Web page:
5) The copying paper is not acid free and will deteriorate with time, just like the newspapers itself.
Xeroxing has the advantage of economically placing in the public domain copies of unique items.
C. View Camera (Photographic Reproduction)
(Also known as a studio camera)
While this method would faithfully reproduce pages of newspapers, it requires large, heavy equipment and uses sheets of film rather than a roll. To view the newspaper, prints would have to be made and each printed page costs roughly $12.70 (excluding film and developing costs).
While this would be a permanent preservable copy, the cost would be prohibitive and the equipment is too cumbersome to carry.
This is the preferred method of preservation for all newspapers found. However, due to the amount of special equipment, lighting and expertise needed for quality microfilming, it is impractical for project staff to do this in the field.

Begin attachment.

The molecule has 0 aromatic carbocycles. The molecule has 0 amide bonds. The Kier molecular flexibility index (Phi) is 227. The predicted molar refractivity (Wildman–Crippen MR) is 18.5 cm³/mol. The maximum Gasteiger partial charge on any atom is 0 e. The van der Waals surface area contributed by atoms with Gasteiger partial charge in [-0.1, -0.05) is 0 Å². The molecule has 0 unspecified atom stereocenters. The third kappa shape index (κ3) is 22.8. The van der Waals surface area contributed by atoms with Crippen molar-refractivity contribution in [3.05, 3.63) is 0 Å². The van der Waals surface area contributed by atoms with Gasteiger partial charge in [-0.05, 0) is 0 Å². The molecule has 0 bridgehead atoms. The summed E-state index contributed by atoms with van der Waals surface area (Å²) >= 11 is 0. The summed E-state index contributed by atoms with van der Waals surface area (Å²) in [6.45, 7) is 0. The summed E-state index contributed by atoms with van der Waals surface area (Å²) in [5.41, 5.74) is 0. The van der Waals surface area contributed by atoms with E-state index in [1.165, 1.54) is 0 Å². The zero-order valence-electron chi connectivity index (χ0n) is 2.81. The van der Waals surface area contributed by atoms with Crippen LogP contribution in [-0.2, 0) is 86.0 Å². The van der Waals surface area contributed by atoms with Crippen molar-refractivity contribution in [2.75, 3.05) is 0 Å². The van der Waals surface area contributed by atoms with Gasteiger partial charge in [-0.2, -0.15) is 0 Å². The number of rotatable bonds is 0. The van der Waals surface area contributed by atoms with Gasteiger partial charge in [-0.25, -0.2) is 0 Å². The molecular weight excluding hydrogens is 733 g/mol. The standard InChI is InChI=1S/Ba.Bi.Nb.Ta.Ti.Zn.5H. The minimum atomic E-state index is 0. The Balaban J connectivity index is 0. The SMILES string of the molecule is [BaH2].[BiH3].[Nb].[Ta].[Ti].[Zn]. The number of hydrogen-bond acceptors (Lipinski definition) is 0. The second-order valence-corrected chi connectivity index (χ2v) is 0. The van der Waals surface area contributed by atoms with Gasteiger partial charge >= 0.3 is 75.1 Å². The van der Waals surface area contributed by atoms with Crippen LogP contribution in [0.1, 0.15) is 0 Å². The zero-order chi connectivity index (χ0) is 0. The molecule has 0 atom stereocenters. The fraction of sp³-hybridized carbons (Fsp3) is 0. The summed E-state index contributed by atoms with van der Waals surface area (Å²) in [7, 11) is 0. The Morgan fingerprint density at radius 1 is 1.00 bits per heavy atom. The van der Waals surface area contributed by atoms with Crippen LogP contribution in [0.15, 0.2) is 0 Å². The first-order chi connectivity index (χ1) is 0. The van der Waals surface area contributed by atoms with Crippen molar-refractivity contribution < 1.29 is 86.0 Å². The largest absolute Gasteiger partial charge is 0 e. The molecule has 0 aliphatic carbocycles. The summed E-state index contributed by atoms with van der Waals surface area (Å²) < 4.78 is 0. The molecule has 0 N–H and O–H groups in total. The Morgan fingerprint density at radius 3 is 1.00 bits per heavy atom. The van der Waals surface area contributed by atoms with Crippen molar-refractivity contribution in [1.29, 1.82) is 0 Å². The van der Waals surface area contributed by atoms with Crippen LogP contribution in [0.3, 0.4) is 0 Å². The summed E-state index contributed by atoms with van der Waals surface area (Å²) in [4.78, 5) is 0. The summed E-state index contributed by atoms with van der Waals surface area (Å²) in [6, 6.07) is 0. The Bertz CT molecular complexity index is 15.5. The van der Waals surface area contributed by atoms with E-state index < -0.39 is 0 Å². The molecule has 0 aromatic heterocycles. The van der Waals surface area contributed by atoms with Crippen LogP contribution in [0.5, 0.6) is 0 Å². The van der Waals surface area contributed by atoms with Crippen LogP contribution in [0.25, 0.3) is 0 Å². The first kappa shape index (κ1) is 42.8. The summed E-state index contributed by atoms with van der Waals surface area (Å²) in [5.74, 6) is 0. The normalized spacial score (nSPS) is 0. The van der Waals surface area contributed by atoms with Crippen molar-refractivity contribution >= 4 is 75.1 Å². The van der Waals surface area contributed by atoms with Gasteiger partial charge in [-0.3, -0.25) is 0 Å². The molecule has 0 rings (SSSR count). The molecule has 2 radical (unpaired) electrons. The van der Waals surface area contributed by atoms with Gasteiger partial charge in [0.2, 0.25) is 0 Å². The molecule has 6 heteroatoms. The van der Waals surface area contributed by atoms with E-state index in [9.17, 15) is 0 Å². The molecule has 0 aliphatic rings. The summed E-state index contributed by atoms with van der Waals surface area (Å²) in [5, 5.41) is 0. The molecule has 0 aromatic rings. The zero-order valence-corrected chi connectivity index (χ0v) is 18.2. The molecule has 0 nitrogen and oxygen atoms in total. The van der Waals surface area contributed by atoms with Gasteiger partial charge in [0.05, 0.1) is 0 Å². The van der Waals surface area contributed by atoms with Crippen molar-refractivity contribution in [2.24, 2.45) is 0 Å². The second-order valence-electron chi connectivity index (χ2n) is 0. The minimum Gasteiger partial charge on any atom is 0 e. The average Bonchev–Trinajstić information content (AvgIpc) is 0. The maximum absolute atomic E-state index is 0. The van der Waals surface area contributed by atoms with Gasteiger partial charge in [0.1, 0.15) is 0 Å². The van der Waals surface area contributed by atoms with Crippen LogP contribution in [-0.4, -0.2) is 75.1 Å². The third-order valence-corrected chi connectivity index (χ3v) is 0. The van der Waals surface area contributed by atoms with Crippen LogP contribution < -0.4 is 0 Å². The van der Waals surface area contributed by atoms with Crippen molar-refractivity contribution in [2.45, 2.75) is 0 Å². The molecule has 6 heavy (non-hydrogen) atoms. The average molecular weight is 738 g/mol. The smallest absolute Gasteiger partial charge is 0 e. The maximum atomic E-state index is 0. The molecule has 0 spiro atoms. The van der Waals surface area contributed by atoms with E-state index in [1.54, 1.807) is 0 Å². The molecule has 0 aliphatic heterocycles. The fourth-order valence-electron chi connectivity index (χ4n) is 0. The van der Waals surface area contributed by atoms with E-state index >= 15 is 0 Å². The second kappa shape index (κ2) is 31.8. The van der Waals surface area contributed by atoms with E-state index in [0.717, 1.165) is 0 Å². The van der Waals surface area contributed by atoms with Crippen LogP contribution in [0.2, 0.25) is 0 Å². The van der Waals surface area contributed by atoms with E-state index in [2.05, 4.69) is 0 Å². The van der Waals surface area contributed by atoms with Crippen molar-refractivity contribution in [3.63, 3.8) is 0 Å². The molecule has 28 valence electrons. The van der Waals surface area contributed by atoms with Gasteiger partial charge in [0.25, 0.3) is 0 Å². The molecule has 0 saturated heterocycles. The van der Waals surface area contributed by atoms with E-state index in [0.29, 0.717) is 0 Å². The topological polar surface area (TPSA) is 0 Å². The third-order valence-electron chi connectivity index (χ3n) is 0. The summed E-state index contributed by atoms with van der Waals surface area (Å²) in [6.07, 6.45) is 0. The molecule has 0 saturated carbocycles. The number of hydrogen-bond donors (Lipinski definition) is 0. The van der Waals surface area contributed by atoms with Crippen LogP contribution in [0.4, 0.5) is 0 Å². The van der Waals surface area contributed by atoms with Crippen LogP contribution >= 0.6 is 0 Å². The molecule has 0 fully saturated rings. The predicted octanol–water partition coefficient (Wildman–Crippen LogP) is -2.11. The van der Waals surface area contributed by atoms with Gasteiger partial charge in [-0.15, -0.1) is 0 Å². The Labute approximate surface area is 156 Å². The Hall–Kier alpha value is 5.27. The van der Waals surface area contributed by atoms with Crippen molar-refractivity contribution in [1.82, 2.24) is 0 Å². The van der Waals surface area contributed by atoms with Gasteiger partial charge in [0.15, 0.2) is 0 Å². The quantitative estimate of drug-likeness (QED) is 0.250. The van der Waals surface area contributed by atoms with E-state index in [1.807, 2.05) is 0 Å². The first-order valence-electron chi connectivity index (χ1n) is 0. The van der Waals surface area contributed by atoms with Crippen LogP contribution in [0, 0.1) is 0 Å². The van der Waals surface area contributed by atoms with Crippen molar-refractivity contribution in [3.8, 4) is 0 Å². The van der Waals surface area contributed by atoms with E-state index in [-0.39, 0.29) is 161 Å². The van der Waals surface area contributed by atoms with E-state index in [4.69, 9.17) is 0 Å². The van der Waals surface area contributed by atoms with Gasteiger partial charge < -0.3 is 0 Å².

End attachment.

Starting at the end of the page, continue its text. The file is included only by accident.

Costs of having professional microfilmers do on-site filming have not yet been established. Depending on what the cost per frame is, this may still be a viable option.
Other strategies to consider follow:
1) Have a special “microfilming session” for one to two days in each county. Newspaper owners will have been contacted and asked to bring their newspaper(s) to a centrally located public library, high school, historical society or other center. Given enough notice, owners may be willing to do this. The papers can be brought to the specified site and left there. Microfilming staff can then film at that site, leaving the papers with the contact person for return to the owners.
2) Or, have the microfilmer pick-up the papers which are now collected, film them in-house at the microfilmer’s, and return all to the center for delivery by contact person or pick-up by individual owner. The contact person could then receive a copy of the microfilm for his/her institution, to be used by everyone.